The king of Italy had Mussolini arrested and replaced him with a new prime minister. In September, the Germans rescued Mussolini and helped him establish a new Fascist power base in northern Italy. Meanwhile, the new Italian government signed an armistice with the Allies. Allied forces, including Italian troops, liberated Naples in October 1943 and Rome in June 1944. By then, Italian rebels had located Mussolini and executed him.
The Western Front
The Allies bombed Germany throughout 1943. The goal of the bombing was twofold: first, to destroy strategic locations such as railroad lines and factories, and second, to break the spirit of the German people by destroying their civilization, just as the Germans had tried to do against Britain. Allied bombs killed tens of thousands of German civilians and reduced virtually every large German city to rubble. The Allied bombing of the ancient and beautiful city of Dresden later became a byword for senseless, vicious destruction far beyond what was necessary in strategic terms.
The navies carried on the Battle of the Atlantic. Until 1943, German U-boats held the upper hand, attacking Allied ships with great success. The tide turned when the Allies developed sonar technology that helped them pinpoint the U-boats’ locations, invisible far below the surface. By 1944 the Allies had regained control over the oceans.
The Allies agreed that the war would be won or lost on the western front. The United States and Britain combined forces to launch a surprise offensive in Normandy, on the French side of the English Channel. Working with Allied military staff, Eisenhower laid a trail of misinformation and false clues that led the Germans to expect an invasion at Calais, some distance away.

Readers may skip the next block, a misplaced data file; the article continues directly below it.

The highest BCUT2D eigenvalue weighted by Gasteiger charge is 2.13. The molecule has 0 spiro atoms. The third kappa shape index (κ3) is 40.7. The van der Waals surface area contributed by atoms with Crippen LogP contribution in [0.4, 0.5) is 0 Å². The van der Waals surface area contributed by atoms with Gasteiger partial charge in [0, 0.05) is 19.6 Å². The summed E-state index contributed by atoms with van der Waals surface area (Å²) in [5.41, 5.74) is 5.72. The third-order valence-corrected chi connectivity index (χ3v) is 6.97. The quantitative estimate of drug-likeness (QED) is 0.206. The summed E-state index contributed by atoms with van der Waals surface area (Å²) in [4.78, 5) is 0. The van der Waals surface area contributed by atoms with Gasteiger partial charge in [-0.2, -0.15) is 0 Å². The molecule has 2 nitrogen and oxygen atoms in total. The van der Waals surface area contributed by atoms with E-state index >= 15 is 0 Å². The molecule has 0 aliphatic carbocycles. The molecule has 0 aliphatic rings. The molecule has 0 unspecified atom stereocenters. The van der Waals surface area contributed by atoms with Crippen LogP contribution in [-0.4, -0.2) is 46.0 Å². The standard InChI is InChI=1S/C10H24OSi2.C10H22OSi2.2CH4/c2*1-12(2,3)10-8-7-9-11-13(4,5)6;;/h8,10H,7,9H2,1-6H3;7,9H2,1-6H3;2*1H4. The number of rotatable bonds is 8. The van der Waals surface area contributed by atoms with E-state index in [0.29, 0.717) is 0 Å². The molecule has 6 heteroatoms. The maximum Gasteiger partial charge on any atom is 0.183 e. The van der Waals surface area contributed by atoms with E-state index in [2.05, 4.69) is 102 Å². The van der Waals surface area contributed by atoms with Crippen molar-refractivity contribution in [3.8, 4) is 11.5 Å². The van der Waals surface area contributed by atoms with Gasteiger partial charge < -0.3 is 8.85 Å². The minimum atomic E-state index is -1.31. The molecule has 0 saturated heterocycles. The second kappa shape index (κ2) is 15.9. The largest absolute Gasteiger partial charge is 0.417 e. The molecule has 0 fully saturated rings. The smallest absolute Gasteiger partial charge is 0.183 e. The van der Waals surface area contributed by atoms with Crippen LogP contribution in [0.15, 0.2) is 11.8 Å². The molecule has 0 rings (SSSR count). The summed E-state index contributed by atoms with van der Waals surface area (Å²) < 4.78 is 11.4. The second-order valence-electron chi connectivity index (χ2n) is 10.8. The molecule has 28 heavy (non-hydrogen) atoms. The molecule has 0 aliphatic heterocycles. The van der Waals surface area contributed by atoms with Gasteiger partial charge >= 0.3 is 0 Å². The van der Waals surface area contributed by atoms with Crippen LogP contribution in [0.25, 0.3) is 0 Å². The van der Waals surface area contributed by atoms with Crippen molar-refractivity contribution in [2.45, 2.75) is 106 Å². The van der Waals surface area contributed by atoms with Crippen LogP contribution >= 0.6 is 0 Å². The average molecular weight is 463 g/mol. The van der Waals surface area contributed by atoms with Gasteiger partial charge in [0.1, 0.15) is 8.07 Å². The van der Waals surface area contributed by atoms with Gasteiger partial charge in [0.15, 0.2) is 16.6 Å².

On D-Day, June 6, 1944, 150,000 Allied troops crossed the English Channel, landed on the beaches of France, and began marching toward Paris. No German troops were there to stop them; Eisenhower’s deception had fooled Hitler. On August 25, 1944, the Allies liberated Paris.
After the shock of losing the French capital, the Germans launched a fierce assault on the Allied troops in the Ardennes region. They pushed Allied troops so far back at one location that they nearly broke through the line of defense, forming a “bulge” in the front line and thus giving the Battle of the Bulge its name. The Allies, outnumbered by nearly two to one, held out until reinforcements arrived and helped them push the Germans back. By January, it was clear that the Germans had lost any chance at victory.
In February 1945, Churchill, Roosevelt, and Stalin met at Yalta to plan for the peace they knew lay in the near future. Stalin promised that after Germany surrendered, Soviet troops would help the United States defeat Japan. (The Soviets made good on this promise; Japan surrendered in September 1945.) The three leaders then agreed to occupy Germany after the war, and discussed plans for a new League of Nations.
Practice questions for these concepts can be found at:
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- First Grade Sight Words List
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- Social Cognitive Theory
- Why is Play Important? Social and Emotional Development, Physical Development, Creative Development
- Signs Your Child Might Have Asperger's Syndrome
- Theories of Learning
- Definitions of Social Studies
- A Teacher's Guide to Differentiating Instruction